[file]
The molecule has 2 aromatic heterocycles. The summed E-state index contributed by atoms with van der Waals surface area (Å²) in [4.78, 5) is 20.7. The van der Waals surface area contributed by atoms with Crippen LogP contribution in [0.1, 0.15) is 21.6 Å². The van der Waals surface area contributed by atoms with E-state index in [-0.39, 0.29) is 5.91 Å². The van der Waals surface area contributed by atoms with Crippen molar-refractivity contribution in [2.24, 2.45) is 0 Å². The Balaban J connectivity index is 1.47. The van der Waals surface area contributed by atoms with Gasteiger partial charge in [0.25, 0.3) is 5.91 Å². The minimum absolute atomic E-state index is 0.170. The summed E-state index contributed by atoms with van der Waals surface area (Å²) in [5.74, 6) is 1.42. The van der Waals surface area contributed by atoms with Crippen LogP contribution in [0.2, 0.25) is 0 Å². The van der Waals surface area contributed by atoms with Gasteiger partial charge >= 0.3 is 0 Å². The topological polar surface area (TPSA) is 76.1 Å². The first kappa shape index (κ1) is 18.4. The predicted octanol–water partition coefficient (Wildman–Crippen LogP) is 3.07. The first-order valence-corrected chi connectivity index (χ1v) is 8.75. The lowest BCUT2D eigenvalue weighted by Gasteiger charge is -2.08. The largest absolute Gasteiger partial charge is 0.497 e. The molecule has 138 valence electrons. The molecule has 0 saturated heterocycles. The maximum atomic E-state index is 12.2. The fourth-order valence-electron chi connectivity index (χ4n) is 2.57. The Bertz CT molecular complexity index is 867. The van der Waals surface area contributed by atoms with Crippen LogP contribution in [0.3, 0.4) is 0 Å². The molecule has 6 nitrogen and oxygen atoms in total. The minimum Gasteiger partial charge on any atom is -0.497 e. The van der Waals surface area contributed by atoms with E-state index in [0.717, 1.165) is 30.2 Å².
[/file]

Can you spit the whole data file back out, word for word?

The molecule has 2 aromatic heterocycles. The summed E-state index contributed by atoms with van der Waals surface area (Å²) in [4.78, 5) is 20.7. The van der Waals surface area contributed by atoms with Crippen LogP contribution in [0.1, 0.15) is 21.6 Å². The van der Waals surface area contributed by atoms with E-state index in [-0.39, 0.29) is 5.91 Å². The van der Waals surface area contributed by atoms with Crippen molar-refractivity contribution in [2.24, 2.45) is 0 Å². The Balaban J connectivity index is 1.47. The van der Waals surface area contributed by atoms with Gasteiger partial charge in [0.25, 0.3) is 5.91 Å². The minimum absolute atomic E-state index is 0.170. The summed E-state index contributed by atoms with van der Waals surface area (Å²) in [5.74, 6) is 1.42. The van der Waals surface area contributed by atoms with Crippen LogP contribution in [0.2, 0.25) is 0 Å². The van der Waals surface area contributed by atoms with Gasteiger partial charge >= 0.3 is 0 Å². The topological polar surface area (TPSA) is 76.1 Å². The first kappa shape index (κ1) is 18.4. The predicted octanol–water partition coefficient (Wildman–Crippen LogP) is 3.07. The first-order valence-corrected chi connectivity index (χ1v) is 8.75. The lowest BCUT2D eigenvalue weighted by Gasteiger charge is -2.08. The largest absolute Gasteiger partial charge is 0.497 e. The molecule has 138 valence electrons. The molecule has 0 saturated heterocycles. The maximum atomic E-state index is 12.2. The fourth-order valence-electron chi connectivity index (χ4n) is 2.57. The Bertz CT molecular complexity index is 867. The van der Waals surface area contributed by atoms with Crippen LogP contribution in [0.3, 0.4) is 0 Å². The molecule has 6 nitrogen and oxygen atoms in total. The minimum Gasteiger partial charge on any atom is -0.497 e. The van der Waals surface area contributed by atoms with E-state index in [0.717, 1.165) is 30.2 Å².